Women across the world are recognized and honored for their work and accomplishments every year throughout March, which is Women’s History Month. And, by sharing their stories and achievements, women are influencing others and showing values of equality. Many of these tributes take place on social media platforms, and among those showcased are federal government workers. Here are some of those celebrated for how they are making a difference in and for their community:
Holly Ridings, the chief flight director of NASA, leads a team that manages spaceflight missions in the Mission Control Center at Johnson Space Center in Houston, Texas. Far from new to the sector, Ridings has been involved with NASA since 1998 when she started as a flight controller, and worked her way up to flight director in 2005. Over the years, Ridings has been the lead flight director for several expeditions, proving women deserve a place of authority.
Allison Brigati, deputy administrator of the General Services Administration, has served in her agency since 2017, contributing to matters of governmentwide policy. Her previous positions include being a director of strategic initiatives for the National Academy of Public Administration; being senior adviser and senior quality assurance officer to the director of the World Bank’s Department of Institutional Integrity; and being a real estate associate broker of both commercial and residential properties. Throughout her career Brigati has provided counsel on high-level legal and policy matters.
Our Regional Administrator Tom Scott joined @USGSA Deputy Administrator Allison Brigati as she met with some of the #WomenLeaders from key GSA business lines (@FAS_Outreach, PBS & @18F) at the historic 50 UNP building in #SF. #WomensHistoryMonth pic.twitter.com/iR15wEvxSd— GSA Pacific Rim (@US_GSAR9) March 5, 2019
Margaret Weichert, acting director at the Office of Personnel Management and deputy director for management at the Office of Management and Budget, has held several executive leadership positions in her 25-year professional career, and is considered an innovator, entrepreneur and inventor. She paved new paths in the lines of payment technology and banking improvements, and currently navigates the challenge of a dual-hatted role of setting both workforce and broader federal management policy.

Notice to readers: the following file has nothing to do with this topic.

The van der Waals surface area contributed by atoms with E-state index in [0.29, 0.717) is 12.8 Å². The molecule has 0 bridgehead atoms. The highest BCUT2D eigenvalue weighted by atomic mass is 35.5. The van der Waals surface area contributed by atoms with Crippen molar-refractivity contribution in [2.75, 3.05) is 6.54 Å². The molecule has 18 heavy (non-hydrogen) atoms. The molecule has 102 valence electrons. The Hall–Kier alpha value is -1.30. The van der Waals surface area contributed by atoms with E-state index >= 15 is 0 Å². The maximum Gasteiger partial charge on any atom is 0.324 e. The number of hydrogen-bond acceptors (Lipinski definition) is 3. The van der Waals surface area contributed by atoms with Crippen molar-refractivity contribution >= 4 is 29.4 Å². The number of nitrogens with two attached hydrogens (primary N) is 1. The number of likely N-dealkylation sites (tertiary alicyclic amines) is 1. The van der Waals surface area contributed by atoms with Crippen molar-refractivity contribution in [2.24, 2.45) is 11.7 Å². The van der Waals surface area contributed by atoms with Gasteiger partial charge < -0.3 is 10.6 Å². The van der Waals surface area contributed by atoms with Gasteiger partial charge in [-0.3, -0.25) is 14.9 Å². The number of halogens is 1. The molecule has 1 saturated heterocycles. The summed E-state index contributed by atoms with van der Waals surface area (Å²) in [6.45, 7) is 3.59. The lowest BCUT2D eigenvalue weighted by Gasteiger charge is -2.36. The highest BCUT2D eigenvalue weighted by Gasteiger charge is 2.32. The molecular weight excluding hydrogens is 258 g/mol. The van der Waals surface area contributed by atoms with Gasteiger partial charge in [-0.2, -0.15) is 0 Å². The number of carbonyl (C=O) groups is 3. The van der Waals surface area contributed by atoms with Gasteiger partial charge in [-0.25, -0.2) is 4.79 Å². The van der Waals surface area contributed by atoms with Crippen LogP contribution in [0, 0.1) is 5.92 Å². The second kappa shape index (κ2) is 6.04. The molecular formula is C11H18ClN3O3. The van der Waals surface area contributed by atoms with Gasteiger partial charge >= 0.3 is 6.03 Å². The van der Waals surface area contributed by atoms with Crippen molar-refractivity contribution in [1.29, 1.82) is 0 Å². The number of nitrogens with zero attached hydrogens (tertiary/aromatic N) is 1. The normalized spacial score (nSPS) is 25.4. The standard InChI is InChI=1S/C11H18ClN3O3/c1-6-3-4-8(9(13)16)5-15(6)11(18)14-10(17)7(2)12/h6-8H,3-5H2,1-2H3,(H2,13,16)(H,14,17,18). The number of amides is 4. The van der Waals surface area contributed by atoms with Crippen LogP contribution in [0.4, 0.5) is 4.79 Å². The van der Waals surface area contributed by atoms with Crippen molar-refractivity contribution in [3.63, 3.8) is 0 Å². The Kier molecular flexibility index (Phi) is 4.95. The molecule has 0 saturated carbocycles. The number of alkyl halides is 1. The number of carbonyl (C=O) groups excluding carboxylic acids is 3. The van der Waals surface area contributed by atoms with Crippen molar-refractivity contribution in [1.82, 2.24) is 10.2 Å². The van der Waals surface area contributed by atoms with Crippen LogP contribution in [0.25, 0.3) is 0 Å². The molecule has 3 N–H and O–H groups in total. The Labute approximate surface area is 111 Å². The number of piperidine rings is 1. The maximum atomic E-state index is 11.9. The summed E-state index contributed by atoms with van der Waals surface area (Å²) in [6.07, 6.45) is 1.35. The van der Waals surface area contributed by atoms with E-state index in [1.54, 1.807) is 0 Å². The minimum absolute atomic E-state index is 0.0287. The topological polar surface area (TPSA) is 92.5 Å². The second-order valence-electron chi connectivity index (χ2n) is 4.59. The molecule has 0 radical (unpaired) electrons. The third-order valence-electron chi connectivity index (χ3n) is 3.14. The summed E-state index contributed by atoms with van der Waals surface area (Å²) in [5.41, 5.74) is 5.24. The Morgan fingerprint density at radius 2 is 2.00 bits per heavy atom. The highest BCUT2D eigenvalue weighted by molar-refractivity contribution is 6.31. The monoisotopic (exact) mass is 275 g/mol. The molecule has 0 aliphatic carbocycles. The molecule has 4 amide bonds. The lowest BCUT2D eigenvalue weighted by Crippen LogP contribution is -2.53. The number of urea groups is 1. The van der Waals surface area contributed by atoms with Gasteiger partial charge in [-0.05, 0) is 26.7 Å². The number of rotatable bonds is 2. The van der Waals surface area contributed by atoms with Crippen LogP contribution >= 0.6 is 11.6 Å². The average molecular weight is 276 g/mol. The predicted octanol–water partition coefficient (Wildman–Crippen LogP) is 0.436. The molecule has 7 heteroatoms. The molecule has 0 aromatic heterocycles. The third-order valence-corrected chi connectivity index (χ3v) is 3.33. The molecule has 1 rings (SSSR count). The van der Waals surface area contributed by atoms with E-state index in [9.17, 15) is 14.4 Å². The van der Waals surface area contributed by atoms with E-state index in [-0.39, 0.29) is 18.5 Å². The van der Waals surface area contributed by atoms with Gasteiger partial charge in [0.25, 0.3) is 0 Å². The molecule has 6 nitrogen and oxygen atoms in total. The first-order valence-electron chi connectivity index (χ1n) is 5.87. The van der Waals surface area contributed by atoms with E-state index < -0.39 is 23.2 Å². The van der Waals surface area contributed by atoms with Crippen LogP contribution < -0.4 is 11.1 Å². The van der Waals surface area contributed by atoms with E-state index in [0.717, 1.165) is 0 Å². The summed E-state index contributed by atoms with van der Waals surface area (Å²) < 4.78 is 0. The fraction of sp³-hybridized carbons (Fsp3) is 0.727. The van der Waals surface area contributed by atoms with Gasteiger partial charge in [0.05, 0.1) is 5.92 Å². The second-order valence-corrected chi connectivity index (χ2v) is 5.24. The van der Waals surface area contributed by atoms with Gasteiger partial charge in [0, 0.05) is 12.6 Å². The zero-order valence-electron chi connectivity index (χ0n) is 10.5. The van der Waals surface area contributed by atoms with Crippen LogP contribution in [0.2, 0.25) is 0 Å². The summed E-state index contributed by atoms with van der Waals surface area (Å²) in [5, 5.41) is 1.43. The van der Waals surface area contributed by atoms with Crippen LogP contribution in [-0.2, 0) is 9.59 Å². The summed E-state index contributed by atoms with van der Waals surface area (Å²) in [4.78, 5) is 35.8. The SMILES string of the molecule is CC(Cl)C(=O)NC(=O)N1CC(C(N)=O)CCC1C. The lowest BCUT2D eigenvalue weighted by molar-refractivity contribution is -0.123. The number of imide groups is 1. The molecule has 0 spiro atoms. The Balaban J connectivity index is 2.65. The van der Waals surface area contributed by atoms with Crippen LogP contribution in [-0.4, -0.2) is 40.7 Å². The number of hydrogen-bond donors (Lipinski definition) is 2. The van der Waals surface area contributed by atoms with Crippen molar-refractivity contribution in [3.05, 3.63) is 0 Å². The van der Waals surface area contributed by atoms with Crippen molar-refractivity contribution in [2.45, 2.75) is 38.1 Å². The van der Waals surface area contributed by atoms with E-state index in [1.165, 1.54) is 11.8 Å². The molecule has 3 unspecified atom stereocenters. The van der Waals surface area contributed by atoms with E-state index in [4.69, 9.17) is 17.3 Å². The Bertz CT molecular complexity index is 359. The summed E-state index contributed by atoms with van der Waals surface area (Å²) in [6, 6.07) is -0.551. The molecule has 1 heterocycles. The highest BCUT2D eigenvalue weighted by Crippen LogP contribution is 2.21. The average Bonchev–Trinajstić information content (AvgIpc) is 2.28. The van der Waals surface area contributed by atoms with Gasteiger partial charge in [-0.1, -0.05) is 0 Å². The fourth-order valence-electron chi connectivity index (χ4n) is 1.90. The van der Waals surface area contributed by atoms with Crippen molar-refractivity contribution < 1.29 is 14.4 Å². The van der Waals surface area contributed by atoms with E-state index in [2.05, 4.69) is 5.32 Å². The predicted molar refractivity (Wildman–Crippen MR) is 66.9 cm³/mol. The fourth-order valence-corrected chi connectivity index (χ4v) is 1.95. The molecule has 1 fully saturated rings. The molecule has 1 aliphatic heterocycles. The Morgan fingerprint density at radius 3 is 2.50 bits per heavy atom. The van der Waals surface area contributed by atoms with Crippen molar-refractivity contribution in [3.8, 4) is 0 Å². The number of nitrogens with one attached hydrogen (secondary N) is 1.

Hala Kadhem, a logistics manager for the U.S. Army, organizes the maintenance and management of troop property. She is also a professional linguist who has spent years assisting with international government initiatives and has experience with multinational government programs, large-scale logistics and simultaneous translations. Kadhem takes on varying responsibilities within her job and inspires other women to do the same.
"I went from a place where women are second class citizens to a place where male leaders see me as a dynamic individual and hold me to a high position regardless of my gender," says #USArmy Cpl. Hala Kadhem. #WomensHistoryMonthhttps://t.co/SgVCX6Npqd pic.twitter.com/jsXQbJwXrC— U.S. Army (@USArmy) March 2, 2019
Melissa Cohen works to bring a voice to men and women who have suffered assault in their lives, serving as the principal adviser on the prevention of and response to these issues to the director of the sexual assault prevention and response office for the Navy. Previously, Cohen was involved with the U.S. Marine Corps for over eight years where she served as the director of the Personnel Studies and Oversight Office and the Branch Head of the Sexual Assault Prevention and Response Program.
Rohida Khan, victims assistance specialist in the Department of Homeland Security, is a part of the U.S. Immigration and Customs Enforcement. She is involved in policy-making, grants, protocol development, training and direct services to victims in her area. Khan is also on the Board of Directors for the Children’s Advocacy Center, working primarily out of Los Angeles, California. She strives to be an influencer in her government position, as well as her local community, using her career to help the people around her.
Meet @ICEgov Victim Assistance Specialist Rohida Khan.— Homeland Security (@DHSgov) March 12, 2019
"I love making a positive difference in the lives of others. One victim told me, 'you gave me the strength to change my life, to dream again, and achieve whatever I want to achieve.'” #WHM2019 #WomenofDHS #WhyIServe pic.twitter.com/yccJ7jHDeg
Marsha Blackburn is a freshman U.S. senator for Tennessee. Though she took her position on the Hill in January 2019, she is not new to government. Blackburn was elected to the Tennessee State Senate in 1998, and she has dedicated her public services to empowering women. Blackburn was once a small business woman and author, so she is passionate about promoting opportunities for women.
As the first woman elected a senator of California, Dianne Feinstein has built a substantial reputation since her election in 1992. Following her involvement with an impressive amount of legislation in California, Feinstein became the first female to be top Democrat on the Senate Judiciary Committee, and she helped shape many policies with this position. She was also the first woman mayor of San Francisco. Over the many years of her service, Feinstein has received a long list of awards due to her achievements, and her strong presence in the state and the government has been an encouragement to women in this field.
Joni Ernst, a U.S. senator for Iowa, served in the military for over 23 years before being elected to the Senate. She is the first woman to serve in federal elected office from Iowa. Ernst has worked to eliminate wasteful government spending, and as a senator she has fought to balance the budget and protect taxpayers. She has experience as a soldier and mother, and she brings those insights to D.C. and to encouraging other women to pursue personal aspirations.